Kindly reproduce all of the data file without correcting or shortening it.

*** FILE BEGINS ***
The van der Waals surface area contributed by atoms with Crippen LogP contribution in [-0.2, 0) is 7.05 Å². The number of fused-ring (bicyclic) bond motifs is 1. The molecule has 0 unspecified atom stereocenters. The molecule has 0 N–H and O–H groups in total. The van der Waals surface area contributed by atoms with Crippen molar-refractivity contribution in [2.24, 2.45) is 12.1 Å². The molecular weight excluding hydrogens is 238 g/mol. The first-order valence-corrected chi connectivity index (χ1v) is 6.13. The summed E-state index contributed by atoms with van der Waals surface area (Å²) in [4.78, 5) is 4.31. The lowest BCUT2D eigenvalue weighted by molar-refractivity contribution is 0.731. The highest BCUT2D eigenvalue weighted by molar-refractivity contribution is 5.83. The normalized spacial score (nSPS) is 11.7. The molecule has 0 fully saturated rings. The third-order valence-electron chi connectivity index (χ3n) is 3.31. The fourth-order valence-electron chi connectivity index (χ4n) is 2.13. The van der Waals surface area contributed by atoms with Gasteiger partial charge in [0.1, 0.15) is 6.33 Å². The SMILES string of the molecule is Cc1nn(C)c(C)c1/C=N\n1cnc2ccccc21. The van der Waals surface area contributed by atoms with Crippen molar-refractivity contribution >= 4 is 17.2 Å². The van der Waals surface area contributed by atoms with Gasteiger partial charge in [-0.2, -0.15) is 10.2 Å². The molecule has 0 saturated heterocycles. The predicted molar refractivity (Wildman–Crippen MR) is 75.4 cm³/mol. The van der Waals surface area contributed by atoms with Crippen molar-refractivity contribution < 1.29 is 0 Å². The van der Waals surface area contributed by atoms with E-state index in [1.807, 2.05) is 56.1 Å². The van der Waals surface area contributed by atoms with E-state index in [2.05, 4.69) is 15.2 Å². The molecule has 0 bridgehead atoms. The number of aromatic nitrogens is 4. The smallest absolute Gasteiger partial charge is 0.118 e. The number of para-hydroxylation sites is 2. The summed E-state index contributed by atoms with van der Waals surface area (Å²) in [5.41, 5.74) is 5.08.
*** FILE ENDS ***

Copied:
The van der Waals surface area contributed by atoms with Crippen LogP contribution in [-0.2, 0) is 7.05 Å². The number of fused-ring (bicyclic) bond motifs is 1. The molecule has 0 unspecified atom stereocenters. The molecule has 0 N–H and O–H groups in total. The van der Waals surface area contributed by atoms with Crippen molar-refractivity contribution in [2.24, 2.45) is 12.1 Å². The molecular weight excluding hydrogens is 238 g/mol. The first-order valence-corrected chi connectivity index (χ1v) is 6.13. The summed E-state index contributed by atoms with van der Waals surface area (Å²) in [4.78, 5) is 4.31. The lowest BCUT2D eigenvalue weighted by molar-refractivity contribution is 0.731. The highest BCUT2D eigenvalue weighted by molar-refractivity contribution is 5.83. The normalized spacial score (nSPS) is 11.7. The molecule has 0 fully saturated rings. The third-order valence-electron chi connectivity index (χ3n) is 3.31. The fourth-order valence-electron chi connectivity index (χ4n) is 2.13. The van der Waals surface area contributed by atoms with Gasteiger partial charge in [0.1, 0.15) is 6.33 Å². The SMILES string of the molecule is Cc1nn(C)c(C)c1/C=N\n1cnc2ccccc21. The van der Waals surface area contributed by atoms with Crippen molar-refractivity contribution >= 4 is 17.2 Å². The van der Waals surface area contributed by atoms with Gasteiger partial charge in [-0.2, -0.15) is 10.2 Å². The molecule has 0 saturated heterocycles. The predicted molar refractivity (Wildman–Crippen MR) is 75.4 cm³/mol. The van der Waals surface area contributed by atoms with Crippen molar-refractivity contribution < 1.29 is 0 Å². The van der Waals surface area contributed by atoms with E-state index in [1.807, 2.05) is 56.1 Å². The van der Waals surface area contributed by atoms with E-state index in [2.05, 4.69) is 15.2 Å². The molecule has 0 bridgehead atoms. The number of aromatic nitrogens is 4. The smallest absolute Gasteiger partial charge is 0.118 e. The number of para-hydroxylation sites is 2. The summed E-state index contributed by atoms with van der Waals surface area (Å²) in [5.41, 5.74) is 5.08.